Like he has many times before, in one of the most exciting games of the season for the Montreal Canadiens, Carey Price found a way to steal the show once again.
Another Highlight-Reel Save From Price
Early into overtime, in a game against the National Hockey League’s top team in the Tampa Bay Lightning, Price made arguably the save of the year thus far. After a glove save off a Tyler Johnson wrist shot one minute into the extra frame, Price found himself sprawled out on the ice, leaving Ondrej Palat a rebound with the net completely open. However, in perfect Price fashion, he miraculously rolled his body over just in time for the shot to hit his stick and keep the Canadiens alive. The stop lifted a Bell Centre crowd that has had little to cheer for this season. Chants of “Carey” echoed throughout the building for what seemed like the remainder of the game.
After overtime was not enough to settle the battle between the Atlantic division rivals, Price stopped three shootout attempts from Tampa Bay’s most skilled forwards, (Brayden Point, Nikita Kucherov, and Steven Stamkos) while Paul Byron scored on the Canadiens’ first attempt to secure a 2-1 win, their first in six games.
As incredible of an ending it was for the 30-year old goaltender, nobody in the Canadiens’ dressing room was surprised. They’ve seen Price do this before.
“The first save was incredible, and then the barrel-role save, I don’t really know what to say, I’m speechless,” said Byron following the win. “Every time you think you’ve seen it all from him, he goes out and does something even better.
The save on Palat was one of 44 for Price on the night. Only the NHL’s leader in goals and points, Kucherov, was able to score against the Habs’ netminder with a perfectly placed wrist shot glove side 1:04 into the second period. After that, it was lights out for the Lightning, whose offensive unit is one of the most dominant in the league. Despite another stellar performance, which Canadiens’ fans have become accustomed to, Price was just happy to get the much-needed win.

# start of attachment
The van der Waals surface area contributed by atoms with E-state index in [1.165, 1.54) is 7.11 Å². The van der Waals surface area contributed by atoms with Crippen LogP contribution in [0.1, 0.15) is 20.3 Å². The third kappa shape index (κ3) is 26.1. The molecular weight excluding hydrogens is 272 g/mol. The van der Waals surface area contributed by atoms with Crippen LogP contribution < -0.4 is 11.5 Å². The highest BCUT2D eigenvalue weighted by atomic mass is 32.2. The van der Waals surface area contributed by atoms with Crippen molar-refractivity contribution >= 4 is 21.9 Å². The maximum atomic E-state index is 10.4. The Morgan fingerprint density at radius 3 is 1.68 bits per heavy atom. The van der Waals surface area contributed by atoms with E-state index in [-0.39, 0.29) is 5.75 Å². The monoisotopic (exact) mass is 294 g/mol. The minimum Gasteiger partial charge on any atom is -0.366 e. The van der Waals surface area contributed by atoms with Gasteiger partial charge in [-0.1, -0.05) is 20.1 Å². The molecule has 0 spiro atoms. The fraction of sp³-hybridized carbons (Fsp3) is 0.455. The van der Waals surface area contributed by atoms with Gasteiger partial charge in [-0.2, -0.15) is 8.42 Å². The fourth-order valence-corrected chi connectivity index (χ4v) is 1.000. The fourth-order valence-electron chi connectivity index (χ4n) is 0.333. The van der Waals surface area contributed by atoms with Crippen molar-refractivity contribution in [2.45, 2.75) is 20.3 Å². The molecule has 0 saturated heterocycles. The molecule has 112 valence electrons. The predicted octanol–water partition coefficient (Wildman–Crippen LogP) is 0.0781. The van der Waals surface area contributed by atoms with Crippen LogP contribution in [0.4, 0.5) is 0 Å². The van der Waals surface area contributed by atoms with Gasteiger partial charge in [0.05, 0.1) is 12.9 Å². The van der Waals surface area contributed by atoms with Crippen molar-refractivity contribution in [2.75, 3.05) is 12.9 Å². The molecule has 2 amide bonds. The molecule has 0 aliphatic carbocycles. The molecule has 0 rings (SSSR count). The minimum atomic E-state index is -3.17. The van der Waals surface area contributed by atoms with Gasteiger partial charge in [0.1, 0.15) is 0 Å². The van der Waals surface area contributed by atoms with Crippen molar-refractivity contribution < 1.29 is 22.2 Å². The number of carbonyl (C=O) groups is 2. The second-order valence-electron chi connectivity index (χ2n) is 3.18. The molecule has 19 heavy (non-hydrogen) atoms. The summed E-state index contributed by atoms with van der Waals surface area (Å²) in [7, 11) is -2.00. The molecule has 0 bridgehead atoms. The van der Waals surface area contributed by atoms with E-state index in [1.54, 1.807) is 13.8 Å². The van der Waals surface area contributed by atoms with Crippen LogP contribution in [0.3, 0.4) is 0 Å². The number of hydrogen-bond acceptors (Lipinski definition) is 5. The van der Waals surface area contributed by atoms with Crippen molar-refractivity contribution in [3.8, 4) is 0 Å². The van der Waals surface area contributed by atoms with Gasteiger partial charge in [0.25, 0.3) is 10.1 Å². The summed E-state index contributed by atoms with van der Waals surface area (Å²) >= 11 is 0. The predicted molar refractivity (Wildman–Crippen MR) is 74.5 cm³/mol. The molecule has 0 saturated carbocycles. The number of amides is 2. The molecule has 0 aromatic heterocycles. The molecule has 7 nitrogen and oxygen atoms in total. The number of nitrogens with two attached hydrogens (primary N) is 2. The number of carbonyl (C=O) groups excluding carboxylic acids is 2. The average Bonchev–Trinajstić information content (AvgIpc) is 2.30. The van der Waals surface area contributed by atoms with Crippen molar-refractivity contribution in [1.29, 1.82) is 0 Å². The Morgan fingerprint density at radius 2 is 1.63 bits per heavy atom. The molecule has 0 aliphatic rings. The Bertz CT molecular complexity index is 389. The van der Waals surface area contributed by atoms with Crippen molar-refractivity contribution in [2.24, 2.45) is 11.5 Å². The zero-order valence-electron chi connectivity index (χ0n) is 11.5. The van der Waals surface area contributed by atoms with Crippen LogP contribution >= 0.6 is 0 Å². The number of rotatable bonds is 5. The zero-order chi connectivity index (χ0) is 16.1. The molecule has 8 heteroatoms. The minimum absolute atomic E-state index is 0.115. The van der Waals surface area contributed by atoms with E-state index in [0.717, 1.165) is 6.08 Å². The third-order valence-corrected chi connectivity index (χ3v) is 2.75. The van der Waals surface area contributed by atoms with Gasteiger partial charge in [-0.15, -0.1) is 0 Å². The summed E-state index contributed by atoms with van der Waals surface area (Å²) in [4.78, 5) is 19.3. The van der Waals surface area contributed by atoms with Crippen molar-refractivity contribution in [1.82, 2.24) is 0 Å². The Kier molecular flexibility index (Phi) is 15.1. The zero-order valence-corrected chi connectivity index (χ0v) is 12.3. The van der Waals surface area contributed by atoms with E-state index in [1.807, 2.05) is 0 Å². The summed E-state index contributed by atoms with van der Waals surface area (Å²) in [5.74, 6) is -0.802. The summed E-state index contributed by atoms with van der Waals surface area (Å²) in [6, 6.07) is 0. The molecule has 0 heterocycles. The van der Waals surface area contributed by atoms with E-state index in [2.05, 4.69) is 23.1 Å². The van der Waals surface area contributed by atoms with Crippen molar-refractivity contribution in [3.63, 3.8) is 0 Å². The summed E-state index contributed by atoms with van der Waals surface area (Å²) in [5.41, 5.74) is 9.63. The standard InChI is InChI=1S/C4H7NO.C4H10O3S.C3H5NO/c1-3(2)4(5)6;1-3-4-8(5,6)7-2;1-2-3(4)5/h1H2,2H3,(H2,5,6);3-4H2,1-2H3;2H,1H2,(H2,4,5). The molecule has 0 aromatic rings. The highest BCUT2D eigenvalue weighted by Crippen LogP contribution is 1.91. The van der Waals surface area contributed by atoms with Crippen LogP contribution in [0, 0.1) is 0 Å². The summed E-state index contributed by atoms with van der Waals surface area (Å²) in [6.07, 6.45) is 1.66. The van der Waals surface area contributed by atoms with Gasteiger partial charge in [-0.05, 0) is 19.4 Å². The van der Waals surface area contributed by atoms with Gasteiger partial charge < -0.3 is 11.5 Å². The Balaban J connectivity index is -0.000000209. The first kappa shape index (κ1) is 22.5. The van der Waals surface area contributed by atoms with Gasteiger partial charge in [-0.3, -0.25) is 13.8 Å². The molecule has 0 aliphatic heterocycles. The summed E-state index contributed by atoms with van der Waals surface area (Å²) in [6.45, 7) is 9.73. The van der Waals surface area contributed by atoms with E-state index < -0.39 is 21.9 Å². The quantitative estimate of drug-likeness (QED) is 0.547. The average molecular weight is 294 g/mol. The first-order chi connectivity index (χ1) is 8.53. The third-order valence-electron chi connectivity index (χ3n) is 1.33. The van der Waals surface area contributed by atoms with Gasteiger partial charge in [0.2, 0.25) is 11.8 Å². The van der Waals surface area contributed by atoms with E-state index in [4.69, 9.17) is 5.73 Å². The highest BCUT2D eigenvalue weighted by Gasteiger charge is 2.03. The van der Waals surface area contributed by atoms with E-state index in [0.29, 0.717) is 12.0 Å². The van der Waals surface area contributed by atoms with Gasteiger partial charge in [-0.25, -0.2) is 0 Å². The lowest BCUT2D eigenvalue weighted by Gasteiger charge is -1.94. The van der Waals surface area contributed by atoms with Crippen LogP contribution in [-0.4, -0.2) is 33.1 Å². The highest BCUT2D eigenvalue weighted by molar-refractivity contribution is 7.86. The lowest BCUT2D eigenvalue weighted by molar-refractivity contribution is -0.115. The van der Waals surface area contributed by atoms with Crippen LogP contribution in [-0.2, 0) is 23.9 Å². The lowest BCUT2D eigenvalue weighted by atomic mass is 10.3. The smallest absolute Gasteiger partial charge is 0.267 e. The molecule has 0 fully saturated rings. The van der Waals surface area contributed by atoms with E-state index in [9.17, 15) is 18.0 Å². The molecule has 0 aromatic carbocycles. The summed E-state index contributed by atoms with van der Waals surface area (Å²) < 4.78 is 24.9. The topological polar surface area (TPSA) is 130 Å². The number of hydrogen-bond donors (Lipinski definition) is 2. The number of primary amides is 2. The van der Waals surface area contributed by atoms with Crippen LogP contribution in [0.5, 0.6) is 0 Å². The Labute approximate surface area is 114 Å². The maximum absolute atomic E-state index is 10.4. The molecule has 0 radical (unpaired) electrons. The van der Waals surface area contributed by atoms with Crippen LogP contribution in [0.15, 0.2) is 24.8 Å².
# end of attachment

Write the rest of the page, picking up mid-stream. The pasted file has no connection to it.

“I thought we played with a lot of composure out there,” said Price. “Right from the start of the game, we were making little plays and making good breakouts. I felt like we played with a lot of confidence tonight. We definitely would like to continue [playing] like that. I think that was definitely a great confidence booster.”
Pacioretty Ends Goal-less Streak
Lost in the mayhem of Thursday night’s contest was captain Max Pacioretty scoring his first goal in 13 games. Twenty seconds into the second period, Pacioretty intercepted a clearing attempt from the infamous rookie defenceman Mikhail Sergachev and rifled a shot top-shelf over Andrei Vasilevskiy’s glove hand to give the Canadiens a 1-0 lead. Pacioretty, despite not showing any emotion after the goal, was pleased to have finally found the back of the net after what seemed like a never-ending slump.
“It was pretty decent,” said Pacioretty, who also recorded five shots on goal, two hits, and one block in just over 17 minutes of ice-time.
It was the 40th game played of the season for Sergachev, who was traded away from the Canadiens in exchange for Jonathan Drouin on June 15, 2017. This means that Montreal will not surrender a second-round pick in the 2018 Entry Draft, as it was a conditional selection that would be removed from the deal if the former ninth-overall pick played in that many contests this season.
The win improves the Canadiens’ record to 17-20-4 with exactly half the season left to play. While the team remains far out of a playoff position in the Eastern Conference (12 points behind the Toronto Maple Leafs in the Atlantic, and eight points behind the Carolina Hurricanes for the final wild-card spot), Thursday night’s defeat of the Lightning presents the Canadiens with a great starting position to begin their climb back into contention. It will take many more wins, and many more Carey Price strong performances to do so, but as long as there’s still a chance, Montreal will continue to battle.
“The win proves that we’re able to compete with good teams when we go out and compete,” said head coach Claude Julien. “Now the big test is how can we go out again and compete like this. It has to become second nature. The players have to become accustomed to playing like this, and if we do that, we will for sure be a better team.”